Sunday, October 12, 2014

Moog Modular System I, II and III "Setting Up Your Moog Synthesizer" installation and operation guide, 1970

Moog Modular System I, II and III "Setting Up Your Moog Synthesizer - A Guide to Installation and Operation of Synthesizers I, II and II" 16-page installation and operations manual, 1970.

Also available as PDF (4MB).

According to the InterWebz, today is the 50th Anniversary of the Moog Modular. To help celebrate in my own little way, I thought I would scan my 16-page installation and operations manual. I've seen bits and pieces of this document everywhere, but I haven't come across the whole thing. It probably does exist. But just... in... case... here it is.

Moog Music has posted a special 50th Anniversary video for this occasion. I highly recommend watching it, even if just for the GAS factor. But you are bound to learn a thing or two as well.

One of the most informative parts of the video for me is an explanation to the possible "why" of Moog's choice of the "S" trigger. The video goes into it around the 8:45 mark, comparing it to the short found in the electronics of a door-bell button. Aaaaaaaah. That does kinda make sense.

If you are really in "the moog" for more Moogy goodness, check out a few other juicy Moog Modular pieces from the blog, including System 15, 35 and 55 multi-page brochures...

...and several later module brochures I recently posted. 

You'll notice this installation and operations document is looking a little... well... old, and I often get asked why I don't "clean up" my scans. One reason is... not gonna lie... laziness. But it's also about capturing the time period. This document is over 40 years old, and I like the look, feel and smell of it.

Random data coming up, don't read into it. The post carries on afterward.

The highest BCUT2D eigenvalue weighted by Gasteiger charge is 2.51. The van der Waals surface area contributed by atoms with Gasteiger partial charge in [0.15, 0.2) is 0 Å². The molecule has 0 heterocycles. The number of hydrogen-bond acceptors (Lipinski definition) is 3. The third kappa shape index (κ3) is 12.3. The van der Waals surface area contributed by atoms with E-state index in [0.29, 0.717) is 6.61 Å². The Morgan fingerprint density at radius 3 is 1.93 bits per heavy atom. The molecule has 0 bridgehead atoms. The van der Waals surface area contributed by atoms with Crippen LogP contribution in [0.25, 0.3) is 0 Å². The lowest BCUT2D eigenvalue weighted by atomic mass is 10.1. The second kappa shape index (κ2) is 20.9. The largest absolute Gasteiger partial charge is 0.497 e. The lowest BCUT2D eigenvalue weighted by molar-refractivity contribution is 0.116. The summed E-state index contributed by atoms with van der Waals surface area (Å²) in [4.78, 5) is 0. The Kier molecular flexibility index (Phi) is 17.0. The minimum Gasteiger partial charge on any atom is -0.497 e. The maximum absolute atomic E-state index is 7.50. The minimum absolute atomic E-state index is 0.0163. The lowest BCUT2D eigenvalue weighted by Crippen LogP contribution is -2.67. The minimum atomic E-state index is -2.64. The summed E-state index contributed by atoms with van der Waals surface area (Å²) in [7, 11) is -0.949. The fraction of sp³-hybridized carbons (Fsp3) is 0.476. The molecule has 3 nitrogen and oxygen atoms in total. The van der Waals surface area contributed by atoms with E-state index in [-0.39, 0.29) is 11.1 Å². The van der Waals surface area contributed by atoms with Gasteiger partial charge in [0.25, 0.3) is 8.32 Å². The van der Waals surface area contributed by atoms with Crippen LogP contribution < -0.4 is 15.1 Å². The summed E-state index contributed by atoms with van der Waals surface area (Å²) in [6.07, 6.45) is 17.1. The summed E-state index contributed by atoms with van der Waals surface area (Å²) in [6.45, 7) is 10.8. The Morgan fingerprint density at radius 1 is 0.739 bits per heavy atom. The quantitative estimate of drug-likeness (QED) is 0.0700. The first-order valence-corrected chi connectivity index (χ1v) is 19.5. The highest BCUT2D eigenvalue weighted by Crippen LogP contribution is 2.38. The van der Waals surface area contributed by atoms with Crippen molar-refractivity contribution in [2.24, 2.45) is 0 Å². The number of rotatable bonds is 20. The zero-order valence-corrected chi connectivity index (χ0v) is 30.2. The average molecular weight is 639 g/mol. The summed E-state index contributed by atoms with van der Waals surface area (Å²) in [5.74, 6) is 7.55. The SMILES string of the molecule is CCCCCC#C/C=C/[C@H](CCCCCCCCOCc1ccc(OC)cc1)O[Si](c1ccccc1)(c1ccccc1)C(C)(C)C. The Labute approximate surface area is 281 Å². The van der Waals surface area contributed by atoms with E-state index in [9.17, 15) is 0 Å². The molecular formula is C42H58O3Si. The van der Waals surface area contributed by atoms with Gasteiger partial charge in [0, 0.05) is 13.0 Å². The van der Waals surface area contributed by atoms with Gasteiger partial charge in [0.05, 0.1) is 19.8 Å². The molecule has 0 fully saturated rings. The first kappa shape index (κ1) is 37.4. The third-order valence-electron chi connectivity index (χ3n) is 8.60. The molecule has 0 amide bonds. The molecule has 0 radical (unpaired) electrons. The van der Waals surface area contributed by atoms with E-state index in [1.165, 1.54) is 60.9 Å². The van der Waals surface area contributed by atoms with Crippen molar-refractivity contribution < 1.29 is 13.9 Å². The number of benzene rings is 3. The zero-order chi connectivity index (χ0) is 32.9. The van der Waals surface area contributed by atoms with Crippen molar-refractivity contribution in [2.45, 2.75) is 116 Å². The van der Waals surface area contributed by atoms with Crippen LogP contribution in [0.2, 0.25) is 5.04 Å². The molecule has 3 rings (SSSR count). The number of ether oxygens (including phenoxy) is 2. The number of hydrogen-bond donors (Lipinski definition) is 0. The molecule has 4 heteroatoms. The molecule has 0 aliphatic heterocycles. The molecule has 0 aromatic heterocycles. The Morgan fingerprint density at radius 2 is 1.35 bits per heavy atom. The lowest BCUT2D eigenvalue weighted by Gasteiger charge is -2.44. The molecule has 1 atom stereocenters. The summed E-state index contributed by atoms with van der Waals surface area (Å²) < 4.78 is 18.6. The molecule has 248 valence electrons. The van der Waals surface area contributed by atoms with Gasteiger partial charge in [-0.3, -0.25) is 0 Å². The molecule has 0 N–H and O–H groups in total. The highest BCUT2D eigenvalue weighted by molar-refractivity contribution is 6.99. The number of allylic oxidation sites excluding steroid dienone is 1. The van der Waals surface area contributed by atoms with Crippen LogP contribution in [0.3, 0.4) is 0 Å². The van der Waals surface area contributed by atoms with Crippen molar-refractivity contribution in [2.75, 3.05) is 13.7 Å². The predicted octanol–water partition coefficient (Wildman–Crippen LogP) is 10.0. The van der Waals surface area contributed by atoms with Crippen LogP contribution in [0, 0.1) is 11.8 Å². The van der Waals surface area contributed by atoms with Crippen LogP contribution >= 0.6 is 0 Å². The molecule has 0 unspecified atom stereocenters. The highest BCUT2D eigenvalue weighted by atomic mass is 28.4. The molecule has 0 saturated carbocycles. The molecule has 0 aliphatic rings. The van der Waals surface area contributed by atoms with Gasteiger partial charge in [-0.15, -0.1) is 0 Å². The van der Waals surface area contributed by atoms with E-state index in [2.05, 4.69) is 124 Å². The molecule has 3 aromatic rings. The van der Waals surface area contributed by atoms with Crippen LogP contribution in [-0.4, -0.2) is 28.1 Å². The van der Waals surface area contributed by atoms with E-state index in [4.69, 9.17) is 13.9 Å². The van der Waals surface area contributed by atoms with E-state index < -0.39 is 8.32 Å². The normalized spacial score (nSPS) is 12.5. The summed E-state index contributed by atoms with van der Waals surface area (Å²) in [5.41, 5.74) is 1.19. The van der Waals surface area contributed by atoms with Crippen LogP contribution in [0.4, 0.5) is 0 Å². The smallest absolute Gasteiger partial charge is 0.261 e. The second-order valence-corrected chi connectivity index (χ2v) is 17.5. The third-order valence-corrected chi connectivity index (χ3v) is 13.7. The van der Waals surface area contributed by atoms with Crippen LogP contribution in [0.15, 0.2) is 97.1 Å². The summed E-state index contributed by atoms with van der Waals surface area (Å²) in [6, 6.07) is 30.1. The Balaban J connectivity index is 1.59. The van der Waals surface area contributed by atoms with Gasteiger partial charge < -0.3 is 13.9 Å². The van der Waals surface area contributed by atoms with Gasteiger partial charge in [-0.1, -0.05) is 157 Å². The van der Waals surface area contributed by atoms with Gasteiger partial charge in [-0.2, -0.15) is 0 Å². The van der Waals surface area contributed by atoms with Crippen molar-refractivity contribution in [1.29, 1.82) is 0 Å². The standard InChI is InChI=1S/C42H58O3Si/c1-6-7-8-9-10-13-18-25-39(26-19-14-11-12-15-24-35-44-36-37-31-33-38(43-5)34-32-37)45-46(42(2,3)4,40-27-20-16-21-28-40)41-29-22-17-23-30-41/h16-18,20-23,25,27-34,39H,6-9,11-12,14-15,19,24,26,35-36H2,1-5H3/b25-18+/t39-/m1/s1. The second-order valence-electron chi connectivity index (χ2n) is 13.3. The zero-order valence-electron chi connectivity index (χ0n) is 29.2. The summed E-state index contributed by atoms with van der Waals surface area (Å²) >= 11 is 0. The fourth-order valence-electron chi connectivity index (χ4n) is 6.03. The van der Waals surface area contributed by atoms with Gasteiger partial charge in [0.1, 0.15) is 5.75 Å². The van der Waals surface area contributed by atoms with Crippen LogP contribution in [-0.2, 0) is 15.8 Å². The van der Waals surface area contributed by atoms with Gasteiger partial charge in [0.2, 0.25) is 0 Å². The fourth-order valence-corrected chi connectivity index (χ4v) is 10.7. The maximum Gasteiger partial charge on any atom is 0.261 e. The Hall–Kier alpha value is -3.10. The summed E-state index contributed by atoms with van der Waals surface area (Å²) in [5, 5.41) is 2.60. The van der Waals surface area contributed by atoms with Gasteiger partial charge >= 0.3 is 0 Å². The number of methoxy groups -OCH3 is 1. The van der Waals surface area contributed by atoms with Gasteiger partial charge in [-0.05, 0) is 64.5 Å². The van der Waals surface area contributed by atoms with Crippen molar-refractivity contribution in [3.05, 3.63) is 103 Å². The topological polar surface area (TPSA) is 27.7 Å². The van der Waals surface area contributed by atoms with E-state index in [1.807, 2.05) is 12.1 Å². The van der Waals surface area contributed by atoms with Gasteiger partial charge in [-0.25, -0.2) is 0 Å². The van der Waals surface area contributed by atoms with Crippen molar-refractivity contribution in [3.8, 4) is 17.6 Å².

Maybe. :)

Happy 50th, Moog Modular. You make me happy. 

Monday, September 29, 2014

Moog 902 Voltage Controlled Amplifier brochure, 1976

Moog 902 Voltage Controlled Amplifier four-page brochure from 1976.

Voltage Controlled Oscillators aka V. C. A.  aka Y. U. M. :)

If you are keeping track - this is the forth brochure in the series I've posted. You can view the other posts by clicking on their images below.

Like all the brochures in this series, the front cover includes a nice close-up shot of the module itself.  The 902 VCA brochure resembles the VCO brochures in that it includes four pages of deliciousness. Flip open that gorgeous cover and you are greeted with the brochure copy on the left and some official looking diagrams on the right. And ultimately, specs on the back page.

One thing I haven't been freaking out about lately is that Moog logo. I love logos. Especially the old-skool logos like Moog, ARP, Sequential and the like. In all of these brochures, that lovely Moog logo is right there at the top.  And the best part is, that Moog logo design is the one still used today. Nice.

But, did you notice that the location of the Moog logo on these brochures isn't constant. It's always on the opposite side that the module photo is on. Module on the left - logo on the right. Module on the right - logo on the left. Interestingly, the one brochure where the logo is on the right is also the only brochure I've posted so far that was printed in 1974 - not 1976 like the rest of them. Not sure where I'm going with that - just an observation. As I post more, we'll see if the pattern sticks.